Topic of the morning: Britney Spears’ performance at the VMAs–cringingly unwatchable trainwreck, or brilliant work of meta commentary?
Think about it. The Britney we saw on stage was a listless, lifeless, gone-to-seed shell of the dynamic teen sexpot we remembered from stage just a few years ago. She was inert, unenthusiastic and a little fleshy. (Granted, the woman has popped out two babies, and by that standard she’s in outstanding shape. But when you’re Britney Spears you’re inevitably going to be compared to pre-motherhood Britney Spears, and you’d think her wardrobe consultants would keep that in mind.) What she gave wasn’t a phoned-in performance. She gave a performance that passed out after dialing the first three digits of the phone number.
But I choose not to see Brit’s opening number as a sad reflection of how far she’s fallen. I choose to see it as a biting riff on how far MTV has fallen. Rich, dressed up in sparkles, listless, purposeless, jaded, corrupted and in decline–that was the VMAs all over. Throughout the energy-free awards shows, MTV seemed bored with itself. “She’s 25 years old, and she’s already accomplished everything she’s going to accomplish in her life!” emcee Sarah Silverman snarked about Britney after her performance. (Silverman’s monologue wasn’t much better, including essentially the same joke her squeeze Jimmy Kimmel was making about 50 Cent in 2003.) But really, add a year to that figure, and aren’t you talking about MTV itself?
Well, not exactly. As a cultural force, MTV may have lost a step or two in the past couple years, but it’s still a TV channel to reckon with, producing impactful shows like The Hills. (Really, was there a bigger set of presenters on stage than Lauren and company?) But the VMAs are where MTV celebrates itself as a music network, and there, the thrill seems to be gone. The hosts, performing to a dead audience, worked too hard reminding us how hot and wild Vegas is, as if, if they said it one more time, they might finally believe it themselves.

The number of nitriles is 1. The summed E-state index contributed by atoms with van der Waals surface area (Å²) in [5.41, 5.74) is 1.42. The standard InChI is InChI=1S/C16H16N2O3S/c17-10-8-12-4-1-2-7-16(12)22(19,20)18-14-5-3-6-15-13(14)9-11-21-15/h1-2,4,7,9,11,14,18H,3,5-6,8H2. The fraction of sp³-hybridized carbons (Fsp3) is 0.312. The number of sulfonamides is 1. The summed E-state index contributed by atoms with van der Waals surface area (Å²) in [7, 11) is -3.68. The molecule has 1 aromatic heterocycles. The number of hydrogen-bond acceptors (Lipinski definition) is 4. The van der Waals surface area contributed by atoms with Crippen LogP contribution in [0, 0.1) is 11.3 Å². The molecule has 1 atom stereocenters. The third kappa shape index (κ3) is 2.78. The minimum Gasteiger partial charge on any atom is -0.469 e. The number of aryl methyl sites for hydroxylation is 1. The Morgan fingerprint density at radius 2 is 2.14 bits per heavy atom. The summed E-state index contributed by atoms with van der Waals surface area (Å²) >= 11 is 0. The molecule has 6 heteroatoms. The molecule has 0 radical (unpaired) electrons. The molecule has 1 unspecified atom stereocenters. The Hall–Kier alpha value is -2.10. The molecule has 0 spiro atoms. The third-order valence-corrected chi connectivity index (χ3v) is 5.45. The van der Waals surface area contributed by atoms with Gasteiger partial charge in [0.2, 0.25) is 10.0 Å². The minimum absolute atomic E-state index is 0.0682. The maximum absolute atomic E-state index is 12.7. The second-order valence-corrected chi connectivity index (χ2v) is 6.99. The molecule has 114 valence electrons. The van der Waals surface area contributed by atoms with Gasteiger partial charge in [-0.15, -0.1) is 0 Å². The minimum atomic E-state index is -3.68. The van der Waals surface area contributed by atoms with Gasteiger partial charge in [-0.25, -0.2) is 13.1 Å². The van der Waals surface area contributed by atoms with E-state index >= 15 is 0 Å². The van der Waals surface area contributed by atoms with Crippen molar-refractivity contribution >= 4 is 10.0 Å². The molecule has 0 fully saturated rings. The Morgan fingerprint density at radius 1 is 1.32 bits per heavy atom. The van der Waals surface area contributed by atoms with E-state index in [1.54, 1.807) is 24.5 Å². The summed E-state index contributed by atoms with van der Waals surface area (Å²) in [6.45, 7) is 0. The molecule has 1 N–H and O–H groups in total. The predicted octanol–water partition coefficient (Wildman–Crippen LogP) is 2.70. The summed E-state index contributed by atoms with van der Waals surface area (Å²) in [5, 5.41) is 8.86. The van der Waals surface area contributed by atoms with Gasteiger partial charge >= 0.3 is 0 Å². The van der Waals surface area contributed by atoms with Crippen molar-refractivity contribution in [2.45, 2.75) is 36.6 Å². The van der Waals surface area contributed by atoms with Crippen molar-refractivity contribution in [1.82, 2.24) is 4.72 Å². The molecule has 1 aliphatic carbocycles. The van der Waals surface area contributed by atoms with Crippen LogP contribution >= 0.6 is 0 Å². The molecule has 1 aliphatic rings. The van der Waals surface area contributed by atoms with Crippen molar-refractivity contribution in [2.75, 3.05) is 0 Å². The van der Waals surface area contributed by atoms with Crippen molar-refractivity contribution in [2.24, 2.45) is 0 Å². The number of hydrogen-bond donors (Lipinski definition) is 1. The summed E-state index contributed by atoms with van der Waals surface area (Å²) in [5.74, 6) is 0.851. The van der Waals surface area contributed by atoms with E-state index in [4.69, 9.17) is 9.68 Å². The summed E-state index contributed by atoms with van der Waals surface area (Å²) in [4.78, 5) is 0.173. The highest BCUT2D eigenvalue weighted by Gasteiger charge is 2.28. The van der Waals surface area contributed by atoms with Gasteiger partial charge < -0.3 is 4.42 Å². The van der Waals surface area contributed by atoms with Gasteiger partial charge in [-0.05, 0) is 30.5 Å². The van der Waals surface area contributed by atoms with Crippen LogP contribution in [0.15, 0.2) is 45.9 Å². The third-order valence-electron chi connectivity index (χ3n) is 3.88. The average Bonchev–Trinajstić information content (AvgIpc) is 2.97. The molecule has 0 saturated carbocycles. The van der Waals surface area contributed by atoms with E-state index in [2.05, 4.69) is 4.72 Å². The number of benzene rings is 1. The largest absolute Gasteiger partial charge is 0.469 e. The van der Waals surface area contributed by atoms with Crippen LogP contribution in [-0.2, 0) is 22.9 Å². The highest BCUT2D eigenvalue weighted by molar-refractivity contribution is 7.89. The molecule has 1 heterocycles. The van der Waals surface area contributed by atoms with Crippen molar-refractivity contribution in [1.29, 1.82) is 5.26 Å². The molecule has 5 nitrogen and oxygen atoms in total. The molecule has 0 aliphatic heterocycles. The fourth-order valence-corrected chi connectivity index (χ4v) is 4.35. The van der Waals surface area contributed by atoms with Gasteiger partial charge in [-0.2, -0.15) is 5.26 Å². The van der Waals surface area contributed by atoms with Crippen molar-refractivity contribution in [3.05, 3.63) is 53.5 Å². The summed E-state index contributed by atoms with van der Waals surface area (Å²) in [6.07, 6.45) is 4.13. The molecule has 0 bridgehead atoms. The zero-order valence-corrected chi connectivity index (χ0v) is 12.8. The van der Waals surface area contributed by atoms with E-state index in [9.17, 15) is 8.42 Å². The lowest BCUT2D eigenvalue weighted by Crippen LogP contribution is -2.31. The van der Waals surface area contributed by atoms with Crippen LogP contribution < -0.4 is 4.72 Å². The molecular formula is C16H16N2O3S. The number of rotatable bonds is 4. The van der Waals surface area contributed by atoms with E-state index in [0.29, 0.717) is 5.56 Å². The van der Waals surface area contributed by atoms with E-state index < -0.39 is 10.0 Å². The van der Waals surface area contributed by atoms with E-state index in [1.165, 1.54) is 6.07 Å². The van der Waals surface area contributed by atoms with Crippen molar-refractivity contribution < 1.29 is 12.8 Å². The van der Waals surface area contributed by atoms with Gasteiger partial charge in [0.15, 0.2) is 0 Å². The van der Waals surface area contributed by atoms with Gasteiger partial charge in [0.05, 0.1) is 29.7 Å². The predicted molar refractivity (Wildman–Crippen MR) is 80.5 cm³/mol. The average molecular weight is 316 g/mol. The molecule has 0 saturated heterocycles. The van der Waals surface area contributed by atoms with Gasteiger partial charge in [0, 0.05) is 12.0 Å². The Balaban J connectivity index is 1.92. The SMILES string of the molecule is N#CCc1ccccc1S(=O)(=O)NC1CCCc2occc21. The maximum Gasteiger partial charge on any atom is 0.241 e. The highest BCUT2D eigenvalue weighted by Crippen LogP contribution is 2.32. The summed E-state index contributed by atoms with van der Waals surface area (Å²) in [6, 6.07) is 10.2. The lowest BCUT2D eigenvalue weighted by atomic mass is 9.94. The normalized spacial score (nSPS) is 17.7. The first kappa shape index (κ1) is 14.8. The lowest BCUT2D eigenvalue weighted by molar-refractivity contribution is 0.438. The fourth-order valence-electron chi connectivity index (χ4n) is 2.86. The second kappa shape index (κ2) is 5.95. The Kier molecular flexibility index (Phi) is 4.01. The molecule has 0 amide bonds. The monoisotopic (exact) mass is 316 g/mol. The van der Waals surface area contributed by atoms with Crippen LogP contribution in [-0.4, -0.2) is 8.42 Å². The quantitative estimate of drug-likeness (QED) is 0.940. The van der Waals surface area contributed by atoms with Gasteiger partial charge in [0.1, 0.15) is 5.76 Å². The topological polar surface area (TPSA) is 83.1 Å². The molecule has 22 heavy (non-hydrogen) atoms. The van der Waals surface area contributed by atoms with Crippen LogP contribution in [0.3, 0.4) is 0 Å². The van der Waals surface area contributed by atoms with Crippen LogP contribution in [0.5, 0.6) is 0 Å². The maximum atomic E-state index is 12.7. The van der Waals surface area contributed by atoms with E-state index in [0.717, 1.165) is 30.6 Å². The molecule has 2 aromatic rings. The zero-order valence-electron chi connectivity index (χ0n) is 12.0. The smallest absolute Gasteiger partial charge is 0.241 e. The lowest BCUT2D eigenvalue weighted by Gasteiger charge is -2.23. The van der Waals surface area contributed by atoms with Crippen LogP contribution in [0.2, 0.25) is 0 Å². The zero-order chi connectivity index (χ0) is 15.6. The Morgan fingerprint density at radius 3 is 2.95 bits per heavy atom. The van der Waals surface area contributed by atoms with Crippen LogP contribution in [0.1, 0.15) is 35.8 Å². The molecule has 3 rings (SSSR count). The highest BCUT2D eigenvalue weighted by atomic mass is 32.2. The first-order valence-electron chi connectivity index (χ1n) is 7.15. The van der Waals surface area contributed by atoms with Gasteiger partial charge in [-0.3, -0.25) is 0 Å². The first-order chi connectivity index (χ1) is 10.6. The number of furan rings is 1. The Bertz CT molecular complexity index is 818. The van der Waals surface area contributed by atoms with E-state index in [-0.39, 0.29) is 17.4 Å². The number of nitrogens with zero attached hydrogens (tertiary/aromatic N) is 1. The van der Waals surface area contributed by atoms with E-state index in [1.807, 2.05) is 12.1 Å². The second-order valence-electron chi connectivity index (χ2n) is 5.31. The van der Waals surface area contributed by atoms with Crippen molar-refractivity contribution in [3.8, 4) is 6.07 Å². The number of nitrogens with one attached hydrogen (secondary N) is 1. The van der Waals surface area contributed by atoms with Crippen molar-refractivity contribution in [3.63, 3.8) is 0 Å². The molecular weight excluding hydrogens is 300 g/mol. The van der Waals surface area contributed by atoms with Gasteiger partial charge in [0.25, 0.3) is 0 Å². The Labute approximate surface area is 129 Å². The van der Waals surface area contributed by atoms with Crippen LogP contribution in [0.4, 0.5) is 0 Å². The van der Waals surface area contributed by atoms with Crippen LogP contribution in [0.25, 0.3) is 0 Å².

Maybe it’s just a cyclical thing; most of the big MTV headliners have been around for a while–Kanye West, Foo Fighters, Britney–and maybe we’re on the verge of the Next Big Thing that brings the energy back. But the greatest symbol of the current spirit of the VMAs was the decision to have artists play gigs in hotel suites and cut between them. Even the better performances, like West’s, were abbrevated–there was a nervous, channel-flipping feel to the whole production, the constant feeling that there must be a better party going on somewhere, a better performance going on in the next room. [Incidentally, was that actually Jello Biafra singing Holiday in Cambodia with Foo Fighters?
It's pretty sad if even he can't be bothered to tell MTV to get off the air anymore--sadder for the network, really, than him. Update: Nope--Serj Tankian from System of a Down, per MTV's rundown. Pretty impressive soundalike, though.]
That was one of the most apt innovations of this year’s VMAs. The other was the decision to air the show only once, with no reruns. It was supposed to make the show more exciting and immediate. Instead, it was just a relief. At least we never have to see that again.
(For the take of someone who actually knows something about music, by the way, check out Josh Tyrangiel’s review elsewhere at time.com.)